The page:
Love of God, according to lds.org, includes devotion, adoration, reverence, tenderness, mercy forgiveness, compassion, grace, service, gratitude and kindness. It mainly includes keeping his commandments and loving his children.
However, loving his children is a lot harder to define.
Love applies to many different kinds of relationships. Most people think of a romantic couple when it comes to love, but that only covers one aspect of the sphere of love. There is also familial love, which can be (and often is) shared with those not related by blood. There is also platonic or love of friend. All of these are equally viable.
In order to fully understand how we can apply love in our own lives, we should look to the scriptures. The utmost example of love on the earth is Christ. Because he is also the foundation of the gospel, it makes sense that he would be the best example of love. I could spend my entire talk on all of Christ’s examples of love, but I will pick just one.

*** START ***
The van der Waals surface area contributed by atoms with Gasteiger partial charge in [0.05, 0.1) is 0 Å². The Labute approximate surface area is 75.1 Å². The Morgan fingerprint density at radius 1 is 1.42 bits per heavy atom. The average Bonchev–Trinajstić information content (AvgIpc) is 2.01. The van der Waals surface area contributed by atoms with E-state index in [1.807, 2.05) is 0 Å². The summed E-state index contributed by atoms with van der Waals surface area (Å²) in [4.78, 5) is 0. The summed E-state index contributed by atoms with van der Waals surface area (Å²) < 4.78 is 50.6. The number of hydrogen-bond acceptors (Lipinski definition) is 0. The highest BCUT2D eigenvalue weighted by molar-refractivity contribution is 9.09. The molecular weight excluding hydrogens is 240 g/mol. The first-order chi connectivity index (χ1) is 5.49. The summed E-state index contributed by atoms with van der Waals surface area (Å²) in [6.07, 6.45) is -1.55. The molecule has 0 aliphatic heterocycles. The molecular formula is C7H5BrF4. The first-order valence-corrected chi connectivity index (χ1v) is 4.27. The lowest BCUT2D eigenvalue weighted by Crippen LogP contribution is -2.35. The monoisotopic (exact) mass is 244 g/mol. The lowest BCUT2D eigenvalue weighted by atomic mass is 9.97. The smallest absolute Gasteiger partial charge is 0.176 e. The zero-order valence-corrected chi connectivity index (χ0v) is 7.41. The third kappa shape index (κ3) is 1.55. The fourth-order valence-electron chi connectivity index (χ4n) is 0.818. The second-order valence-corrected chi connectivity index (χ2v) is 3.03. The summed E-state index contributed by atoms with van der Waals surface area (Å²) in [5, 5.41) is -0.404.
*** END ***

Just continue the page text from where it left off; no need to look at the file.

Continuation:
Christ came to work in the temple when some scribes and Pharisees brought before him an adulterous woman. They asked him what they should do with her, but instead of answering them right away, he bent down and wrote on the ground. I believe Christ did this to give these scribes a chance to figure out the right thing on their own time. When they asked again, he reminded them of the principle they should have been using to answer their own question in the first place. The principle of love.
“Let he who is without sin cast the first stone.”